There are plenty of conference opportunities for undergraduates—but one anticipated by the chemistry community like no other is the American Chemical Society (ACS) National Meeting. ACS will host their Spring National Meeting & Expo in Orlando, Florida from Mar. 31 through Apr. 4, 2019. New College chemistry students and professors will join chemists from around the world to see new research presented, participate in professional development opportunities and present research being done in the Heiser Natural Sciences Building to the larger chemistry community.
Professor of Physical Chemistry Steve Shipman is one of the professors who will present at the meeting.
“ACS National Meetings are some of the biggest meetings of any professional society in the U.S.,” Shipman said in an email interview. “They are where a lot of interesting research is presented (often before it finds its way into papers), and so there are a lot of good opportunities to learn about what other people are thinking and working on.”
Several of Shipman’s students will present at the ACS National Meeting this year, including four thesis students and a third-year doing independent research.
“For my students who are presenting, I hope that the feedback they get will help them to strengthen their thesis work, maybe help them to solve some problems with their projects that have been making it harder than we would want to do the work and also help them to see how their work is more broadly connected to other topics in chemistry as a whole,” Shipman said.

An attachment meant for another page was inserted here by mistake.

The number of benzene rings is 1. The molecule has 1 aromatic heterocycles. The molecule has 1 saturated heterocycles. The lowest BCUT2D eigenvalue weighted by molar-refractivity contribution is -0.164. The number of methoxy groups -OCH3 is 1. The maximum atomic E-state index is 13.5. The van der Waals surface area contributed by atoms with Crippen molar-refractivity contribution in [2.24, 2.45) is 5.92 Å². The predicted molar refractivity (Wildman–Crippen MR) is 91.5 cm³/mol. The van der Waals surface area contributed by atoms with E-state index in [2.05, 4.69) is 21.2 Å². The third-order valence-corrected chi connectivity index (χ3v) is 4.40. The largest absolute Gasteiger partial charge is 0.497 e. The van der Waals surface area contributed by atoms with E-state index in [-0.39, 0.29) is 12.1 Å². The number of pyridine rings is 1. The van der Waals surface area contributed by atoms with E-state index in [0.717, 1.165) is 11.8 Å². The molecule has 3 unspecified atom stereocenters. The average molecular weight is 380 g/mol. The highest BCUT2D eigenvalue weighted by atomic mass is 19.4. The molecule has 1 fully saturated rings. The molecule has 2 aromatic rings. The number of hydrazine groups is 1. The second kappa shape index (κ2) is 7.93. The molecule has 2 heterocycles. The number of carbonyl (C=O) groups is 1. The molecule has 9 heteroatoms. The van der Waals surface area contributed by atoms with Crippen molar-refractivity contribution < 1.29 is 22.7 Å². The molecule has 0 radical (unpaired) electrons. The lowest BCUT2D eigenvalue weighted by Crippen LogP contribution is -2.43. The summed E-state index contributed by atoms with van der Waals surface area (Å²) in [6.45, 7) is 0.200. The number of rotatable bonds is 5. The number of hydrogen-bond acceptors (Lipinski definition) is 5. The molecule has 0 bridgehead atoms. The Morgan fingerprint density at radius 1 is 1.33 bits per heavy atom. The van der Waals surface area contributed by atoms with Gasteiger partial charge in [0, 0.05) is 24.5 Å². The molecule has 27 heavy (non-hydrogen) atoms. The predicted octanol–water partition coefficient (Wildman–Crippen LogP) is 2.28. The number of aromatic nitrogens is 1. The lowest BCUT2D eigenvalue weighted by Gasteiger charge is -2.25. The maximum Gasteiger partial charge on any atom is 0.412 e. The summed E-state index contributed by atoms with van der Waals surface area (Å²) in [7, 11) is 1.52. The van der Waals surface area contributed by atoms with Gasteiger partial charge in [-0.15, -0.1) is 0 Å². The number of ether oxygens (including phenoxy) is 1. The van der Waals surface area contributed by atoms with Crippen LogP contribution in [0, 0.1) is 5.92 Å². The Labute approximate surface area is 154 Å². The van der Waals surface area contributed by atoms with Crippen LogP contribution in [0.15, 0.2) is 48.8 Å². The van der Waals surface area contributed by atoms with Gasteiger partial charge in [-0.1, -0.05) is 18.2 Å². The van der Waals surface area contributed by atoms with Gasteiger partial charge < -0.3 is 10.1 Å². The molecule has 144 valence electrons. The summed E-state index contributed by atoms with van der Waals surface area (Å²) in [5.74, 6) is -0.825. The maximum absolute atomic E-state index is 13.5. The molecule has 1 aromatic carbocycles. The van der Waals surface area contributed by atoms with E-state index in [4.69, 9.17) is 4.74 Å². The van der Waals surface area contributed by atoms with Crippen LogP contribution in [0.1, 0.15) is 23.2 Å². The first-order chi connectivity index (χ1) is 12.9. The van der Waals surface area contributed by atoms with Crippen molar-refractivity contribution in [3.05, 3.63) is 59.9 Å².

Thesis student Erika Johnson is among the thesis students presenting from Shipman’s lab. Johnson’s research is on the rotational spectrum of 1,2-epoxybutane.
“Because this is part of my thesis data set, it’s beneficial to be able to have practice presenting part of my thesis data set before I do my baccalaureate exam,” Johnson said in an email interview. “I’m so happy we are given the opportunity to see different research happening in chemistry right now, as well as be a part of it. This is also my first time doing a poster presentation, so it’s cool knowing I’ll be able to develop those skills as an undergraduate.”
Professor of Chemistry Rebecca Black will also be attending the ACS National Meeting.
“National ACS conferences are incredible because there are hundreds of different talks going on at any given time during the day,” Black said in an email interview. “There are five different talks at every 20-minute time slot that I’d love to go to on Monday morning of the conference.”
Shipman stressed the other benefits that stem from attending these large professional conferences.
“For students in particular, it can be really eye-opening to see all the different kinds of projects that people are working on and it’s also a way for them to meet people at other schools, like if there are people presenting from a place where they are interested in applying to graduate school,” Shipman said.
Black believes that interacting with other chemists can be one of the most important parts of attending the ACS National Meetings.
“These conferences aren’t just about going to hear about cool chemistry in a vacuum,” Black said. “They are meant to be a starting point for new collaborations and to freely exchange ideas.”
With all the posters, presentations and symposiums that will be presented in Orlando, New College students and professors will have myriad opportunities to discover exciting new ideas that they can bring back to their research and the New College community.